Internal audit can gain budget by cross charging services for investigations to the department being investigated instead of taking the investigation cost out of your limited budget. You might consider outsourcing statutory or other specialty audits otherwise requiring travel. 

Memberships like The Internal Audit Peer Group (IAPG) from The Neu Group can save time and costs by providing you with information so you don’t have to recreate the wheel for audit coverage. 

There are several ways to gain budget with SOX, including outsourcing or co-sourcing with specialty firms to transfer the risk of resource peaks and valleys. If you negotiate multi-year fixed fee contracts, your company won’t need to worry about hourly rates. There’s also an opportunity to save big by donating a few of your lower-cost team members to reduce testing hours with the provider.

If you’re looking to gain access to additional subject matter expertise, consider pulling guest auditors from other departments for 2–3 week projects or IT specialty audits, or bringing in college interns with in-demand skill sets like computer science and data analytics. Internal audit can also team up with internal groups who already are using advanced analytics or AI to give internal auditors on-the-job experience in cutting-edge technology.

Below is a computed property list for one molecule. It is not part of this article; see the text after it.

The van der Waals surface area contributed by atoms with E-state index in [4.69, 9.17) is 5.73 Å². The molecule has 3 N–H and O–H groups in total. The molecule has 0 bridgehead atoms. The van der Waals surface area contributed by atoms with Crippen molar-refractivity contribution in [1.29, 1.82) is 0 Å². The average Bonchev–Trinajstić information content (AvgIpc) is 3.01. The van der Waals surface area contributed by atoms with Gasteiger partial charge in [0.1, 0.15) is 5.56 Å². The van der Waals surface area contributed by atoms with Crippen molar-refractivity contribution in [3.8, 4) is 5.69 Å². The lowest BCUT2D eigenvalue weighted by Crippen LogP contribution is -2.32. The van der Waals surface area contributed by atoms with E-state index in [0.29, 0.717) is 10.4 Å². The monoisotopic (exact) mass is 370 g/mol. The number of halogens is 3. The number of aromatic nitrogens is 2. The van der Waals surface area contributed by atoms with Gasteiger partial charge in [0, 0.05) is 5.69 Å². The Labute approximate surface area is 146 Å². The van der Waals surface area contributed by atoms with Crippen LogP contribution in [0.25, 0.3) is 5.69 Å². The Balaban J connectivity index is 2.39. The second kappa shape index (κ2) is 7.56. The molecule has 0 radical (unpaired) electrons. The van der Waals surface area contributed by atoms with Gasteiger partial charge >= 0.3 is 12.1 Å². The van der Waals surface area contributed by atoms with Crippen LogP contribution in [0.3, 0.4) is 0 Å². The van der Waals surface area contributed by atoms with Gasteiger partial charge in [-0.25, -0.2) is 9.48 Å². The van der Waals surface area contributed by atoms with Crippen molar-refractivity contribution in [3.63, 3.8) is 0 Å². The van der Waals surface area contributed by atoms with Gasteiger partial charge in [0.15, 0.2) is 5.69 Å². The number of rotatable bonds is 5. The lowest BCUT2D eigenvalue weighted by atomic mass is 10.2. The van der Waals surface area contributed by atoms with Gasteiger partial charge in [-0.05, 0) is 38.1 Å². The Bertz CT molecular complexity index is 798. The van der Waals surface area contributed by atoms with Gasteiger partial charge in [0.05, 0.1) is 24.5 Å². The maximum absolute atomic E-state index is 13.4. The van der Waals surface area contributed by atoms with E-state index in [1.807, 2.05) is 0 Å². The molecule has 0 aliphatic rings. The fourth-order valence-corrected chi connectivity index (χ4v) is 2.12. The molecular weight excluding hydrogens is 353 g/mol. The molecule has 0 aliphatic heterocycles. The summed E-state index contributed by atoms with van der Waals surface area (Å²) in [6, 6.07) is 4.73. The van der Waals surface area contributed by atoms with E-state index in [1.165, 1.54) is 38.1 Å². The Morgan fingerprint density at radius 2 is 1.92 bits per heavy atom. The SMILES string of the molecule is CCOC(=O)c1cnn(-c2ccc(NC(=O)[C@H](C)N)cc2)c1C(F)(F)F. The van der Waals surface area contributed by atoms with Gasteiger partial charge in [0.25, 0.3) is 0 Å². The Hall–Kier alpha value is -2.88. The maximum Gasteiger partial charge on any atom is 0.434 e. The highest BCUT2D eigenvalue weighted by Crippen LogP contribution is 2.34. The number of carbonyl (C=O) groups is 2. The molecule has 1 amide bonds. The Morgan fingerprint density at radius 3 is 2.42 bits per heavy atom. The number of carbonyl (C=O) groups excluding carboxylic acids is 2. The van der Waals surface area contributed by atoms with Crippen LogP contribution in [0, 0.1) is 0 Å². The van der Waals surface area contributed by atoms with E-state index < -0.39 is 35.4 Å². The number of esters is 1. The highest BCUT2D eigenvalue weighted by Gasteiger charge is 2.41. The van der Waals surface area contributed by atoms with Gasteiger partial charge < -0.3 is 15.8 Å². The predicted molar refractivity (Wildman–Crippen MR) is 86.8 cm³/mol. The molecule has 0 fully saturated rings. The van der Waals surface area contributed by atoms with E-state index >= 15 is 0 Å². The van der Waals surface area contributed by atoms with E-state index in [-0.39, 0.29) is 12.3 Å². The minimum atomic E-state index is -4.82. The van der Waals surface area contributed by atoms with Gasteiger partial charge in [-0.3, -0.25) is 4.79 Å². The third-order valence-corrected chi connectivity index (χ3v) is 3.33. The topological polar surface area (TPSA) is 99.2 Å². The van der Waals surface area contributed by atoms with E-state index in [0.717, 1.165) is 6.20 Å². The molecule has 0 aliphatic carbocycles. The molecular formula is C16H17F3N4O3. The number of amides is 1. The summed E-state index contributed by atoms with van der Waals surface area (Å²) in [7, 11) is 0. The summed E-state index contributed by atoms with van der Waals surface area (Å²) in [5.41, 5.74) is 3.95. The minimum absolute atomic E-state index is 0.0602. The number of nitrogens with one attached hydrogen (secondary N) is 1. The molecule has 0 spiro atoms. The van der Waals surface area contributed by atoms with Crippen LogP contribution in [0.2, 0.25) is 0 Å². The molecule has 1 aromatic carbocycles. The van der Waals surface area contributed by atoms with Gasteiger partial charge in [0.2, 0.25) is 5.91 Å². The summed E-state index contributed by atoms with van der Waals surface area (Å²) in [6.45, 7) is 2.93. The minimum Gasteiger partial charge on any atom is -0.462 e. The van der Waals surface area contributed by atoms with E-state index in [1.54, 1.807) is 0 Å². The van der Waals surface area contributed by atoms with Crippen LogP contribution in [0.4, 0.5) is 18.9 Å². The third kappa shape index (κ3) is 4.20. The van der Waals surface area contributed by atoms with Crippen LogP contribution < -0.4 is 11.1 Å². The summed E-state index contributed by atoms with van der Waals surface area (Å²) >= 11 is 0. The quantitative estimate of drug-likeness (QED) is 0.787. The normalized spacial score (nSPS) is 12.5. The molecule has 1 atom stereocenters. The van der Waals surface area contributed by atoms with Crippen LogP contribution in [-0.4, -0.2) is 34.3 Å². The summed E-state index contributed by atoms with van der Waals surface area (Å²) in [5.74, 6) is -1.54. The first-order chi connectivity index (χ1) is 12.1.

Finally, there is an additional opportunity to effectively strengthen broader risk coverage by assessing the Three Lines of Defense model within your company. You will likely find many “audit” type of functions buried within most organizations that contain significant resources. By definition, these resources will be working on very focused subject areas, which normally will not register in the top 25 risks of the company. There is an opportunity to sell the fact that the company is spending money and time addressing lower level risks, when with internal audit department collaboration, the spending could have a much higher return on investment. Leveraging these hidden resources can help cover global risks of importance.

Internal audit may continually struggle with low budget, but there are many opportunities for smaller audit functions to provide more and better coverage. No matter the size of the department, it’s the CAE’s responsibility to steer the Audit Committee and executive management in the right direction regarding their expectations for risk. When they understand the importance of global risk coverage and what is needed to provide it, internal audit will be in a stronger position to increase its budget. At the same time, a smaller audit department needs to stay innovative to obtain and stretch their resources. With these measures, a small internal audit function can break the stereotypes to provide comprehensive risk coverage while adding value to the organization. 


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John Sidwell
About the author: John Sidwell is the Senior Director of Internal Audit at Cypress Semiconductor Corporation, where he oversees the Enterprise Risk Management, Internal Audit and Compliance activities. Most of his career has been with tech companies such as SunPower, Electronic Arts, 3COM, Dolby Laboratories, with financial management with PepsiCo and Coca-Cola.